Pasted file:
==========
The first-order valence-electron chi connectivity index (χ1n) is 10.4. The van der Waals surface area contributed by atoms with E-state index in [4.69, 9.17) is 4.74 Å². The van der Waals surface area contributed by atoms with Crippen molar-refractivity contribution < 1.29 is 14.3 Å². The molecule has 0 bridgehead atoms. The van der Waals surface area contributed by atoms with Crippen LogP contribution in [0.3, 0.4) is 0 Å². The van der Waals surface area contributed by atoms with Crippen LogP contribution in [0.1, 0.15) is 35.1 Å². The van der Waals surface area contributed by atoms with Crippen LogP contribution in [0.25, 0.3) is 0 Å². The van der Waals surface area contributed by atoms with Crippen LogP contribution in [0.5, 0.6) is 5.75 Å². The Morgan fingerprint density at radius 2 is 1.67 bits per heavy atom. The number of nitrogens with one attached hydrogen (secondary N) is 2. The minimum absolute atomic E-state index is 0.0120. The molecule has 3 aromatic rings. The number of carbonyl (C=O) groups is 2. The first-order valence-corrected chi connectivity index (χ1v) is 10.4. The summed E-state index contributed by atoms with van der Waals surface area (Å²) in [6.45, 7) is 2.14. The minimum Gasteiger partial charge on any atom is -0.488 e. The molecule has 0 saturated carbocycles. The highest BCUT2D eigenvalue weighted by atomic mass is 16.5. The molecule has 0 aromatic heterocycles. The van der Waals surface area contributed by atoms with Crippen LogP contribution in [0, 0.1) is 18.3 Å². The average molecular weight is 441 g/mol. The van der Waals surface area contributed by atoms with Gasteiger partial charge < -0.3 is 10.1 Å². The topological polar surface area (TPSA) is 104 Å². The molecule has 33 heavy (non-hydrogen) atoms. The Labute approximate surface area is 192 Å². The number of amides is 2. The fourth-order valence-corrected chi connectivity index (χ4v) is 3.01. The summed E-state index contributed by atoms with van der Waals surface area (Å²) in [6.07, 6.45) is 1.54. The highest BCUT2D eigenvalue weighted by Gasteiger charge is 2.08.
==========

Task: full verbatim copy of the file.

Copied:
The first-order valence-electron chi connectivity index (χ1n) is 10.4. The van der Waals surface area contributed by atoms with E-state index in [4.69, 9.17) is 4.74 Å². The van der Waals surface area contributed by atoms with Crippen molar-refractivity contribution < 1.29 is 14.3 Å². The molecule has 0 bridgehead atoms. The van der Waals surface area contributed by atoms with Crippen LogP contribution in [0.3, 0.4) is 0 Å². The van der Waals surface area contributed by atoms with Crippen LogP contribution in [0.1, 0.15) is 35.1 Å². The van der Waals surface area contributed by atoms with Crippen LogP contribution in [0.25, 0.3) is 0 Å². The van der Waals surface area contributed by atoms with Crippen LogP contribution in [0.5, 0.6) is 5.75 Å². The Morgan fingerprint density at radius 2 is 1.67 bits per heavy atom. The number of nitrogens with one attached hydrogen (secondary N) is 2. The minimum absolute atomic E-state index is 0.0120. The molecule has 3 aromatic rings. The number of carbonyl (C=O) groups is 2. The first-order valence-corrected chi connectivity index (χ1v) is 10.4. The summed E-state index contributed by atoms with van der Waals surface area (Å²) in [6.45, 7) is 2.14. The minimum Gasteiger partial charge on any atom is -0.488 e. The molecule has 0 saturated carbocycles. The highest BCUT2D eigenvalue weighted by atomic mass is 16.5. The molecule has 0 aromatic heterocycles. The van der Waals surface area contributed by atoms with Crippen LogP contribution in [0, 0.1) is 18.3 Å². The average molecular weight is 441 g/mol. The van der Waals surface area contributed by atoms with Gasteiger partial charge < -0.3 is 10.1 Å². The topological polar surface area (TPSA) is 104 Å². The molecule has 33 heavy (non-hydrogen) atoms. The Labute approximate surface area is 192 Å². The number of amides is 2. The fourth-order valence-corrected chi connectivity index (χ4v) is 3.01. The summed E-state index contributed by atoms with van der Waals surface area (Å²) in [6.07, 6.45) is 1.54. The highest BCUT2D eigenvalue weighted by Gasteiger charge is 2.08.